This, he notes, has given him plenty of time to make the necessary contacts to get Hunters in the Dark filmed here – contacts he hopes to leverage to find Khmer actors for the multitude of parts yet to be cast.
“I never actually thought I’d write a book about Cambodia, it was the last thing on my mind, but after visiting and staying for extended periods, then I sort of felt that maybe I could set something there – Cambodia is not an easy country to get, it’s not an easy country to render in a novel and I’m not even sure I succeeded.
I tried, but trying and succeeding are not the same thing,” he says modestly, noting that all of the places he wrote about in the book are places he’d spent time at while staying in Cambodia.
At the helm of the production is British theatre director Simon Evans. Hunters in the Dark will be his directorial debut when it comes to feature-length films, but he is excited to take on that challenge here in Cambodia.
Evans has spent the last two weeks recreating the character’s journey through Cambodia – from his initial border crossing at Pailin, down to Battambong and eventually as far south as Phnom Penh. To assist him on this epic cross-country quest, Evans enlisted the help of Roland Neveu – a veteran war correspondent photographer who documented the fall of Phnom Penh in 1975 and has since worked as a stills photographer on films such as The Killing Fields, City of Ghosts and First They Killed My Father.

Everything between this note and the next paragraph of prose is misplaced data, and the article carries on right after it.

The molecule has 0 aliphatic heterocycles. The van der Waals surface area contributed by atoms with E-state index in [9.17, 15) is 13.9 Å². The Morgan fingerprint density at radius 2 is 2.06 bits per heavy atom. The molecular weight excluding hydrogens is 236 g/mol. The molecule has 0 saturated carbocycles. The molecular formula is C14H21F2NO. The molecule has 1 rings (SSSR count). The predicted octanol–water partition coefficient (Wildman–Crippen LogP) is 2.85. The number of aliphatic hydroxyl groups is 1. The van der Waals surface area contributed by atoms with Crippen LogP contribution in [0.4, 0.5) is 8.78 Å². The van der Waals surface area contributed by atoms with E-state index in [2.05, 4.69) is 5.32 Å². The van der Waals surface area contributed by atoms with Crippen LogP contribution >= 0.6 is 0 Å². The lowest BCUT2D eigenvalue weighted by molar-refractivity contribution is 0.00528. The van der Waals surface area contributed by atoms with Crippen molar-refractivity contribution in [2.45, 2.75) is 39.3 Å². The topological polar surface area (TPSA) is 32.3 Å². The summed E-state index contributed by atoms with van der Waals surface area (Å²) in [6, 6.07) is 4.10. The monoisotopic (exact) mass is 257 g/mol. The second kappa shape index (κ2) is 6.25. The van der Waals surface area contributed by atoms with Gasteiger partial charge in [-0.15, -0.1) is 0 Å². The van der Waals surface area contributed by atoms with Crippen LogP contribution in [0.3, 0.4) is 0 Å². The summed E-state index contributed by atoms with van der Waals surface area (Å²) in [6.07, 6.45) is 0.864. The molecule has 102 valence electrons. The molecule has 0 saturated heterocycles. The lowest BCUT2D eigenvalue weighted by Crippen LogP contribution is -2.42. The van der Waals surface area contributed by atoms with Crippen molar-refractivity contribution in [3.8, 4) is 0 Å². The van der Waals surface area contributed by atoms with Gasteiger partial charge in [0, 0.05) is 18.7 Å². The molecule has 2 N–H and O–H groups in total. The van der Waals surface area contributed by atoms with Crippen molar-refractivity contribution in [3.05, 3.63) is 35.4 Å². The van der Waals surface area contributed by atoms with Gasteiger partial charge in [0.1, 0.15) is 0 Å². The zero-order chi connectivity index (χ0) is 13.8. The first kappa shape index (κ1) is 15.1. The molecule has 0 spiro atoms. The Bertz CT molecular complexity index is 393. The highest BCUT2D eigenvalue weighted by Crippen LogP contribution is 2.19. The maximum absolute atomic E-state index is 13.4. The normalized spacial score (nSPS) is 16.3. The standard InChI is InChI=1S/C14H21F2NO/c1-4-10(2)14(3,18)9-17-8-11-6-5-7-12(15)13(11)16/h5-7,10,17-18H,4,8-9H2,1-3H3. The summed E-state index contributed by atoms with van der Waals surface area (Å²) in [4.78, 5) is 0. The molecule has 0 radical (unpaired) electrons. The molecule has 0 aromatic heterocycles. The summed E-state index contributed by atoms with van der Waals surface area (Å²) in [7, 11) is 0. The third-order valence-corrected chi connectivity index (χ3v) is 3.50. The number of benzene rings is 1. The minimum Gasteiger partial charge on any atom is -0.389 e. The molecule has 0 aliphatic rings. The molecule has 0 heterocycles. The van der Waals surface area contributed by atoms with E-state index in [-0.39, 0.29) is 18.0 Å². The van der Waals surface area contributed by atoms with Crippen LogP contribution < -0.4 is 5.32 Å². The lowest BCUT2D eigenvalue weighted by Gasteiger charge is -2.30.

“I’ve been to the places where he goes, the principal character goes in the book and it will be thrilling to be able to film in those spots,” says Evans, who, having never visited Cambodia before, expresses his delight at having discovered so much of the Kingdom’s beauty over the last two weeks.
“You don’t usually get to see the places that you’re trying to recreate in a film, but this trip has been much more for me to understand where the character is when each moment happens to him – when you can see that place, you can look at it and ask yourself ‘what about this place makes these events more probable?’”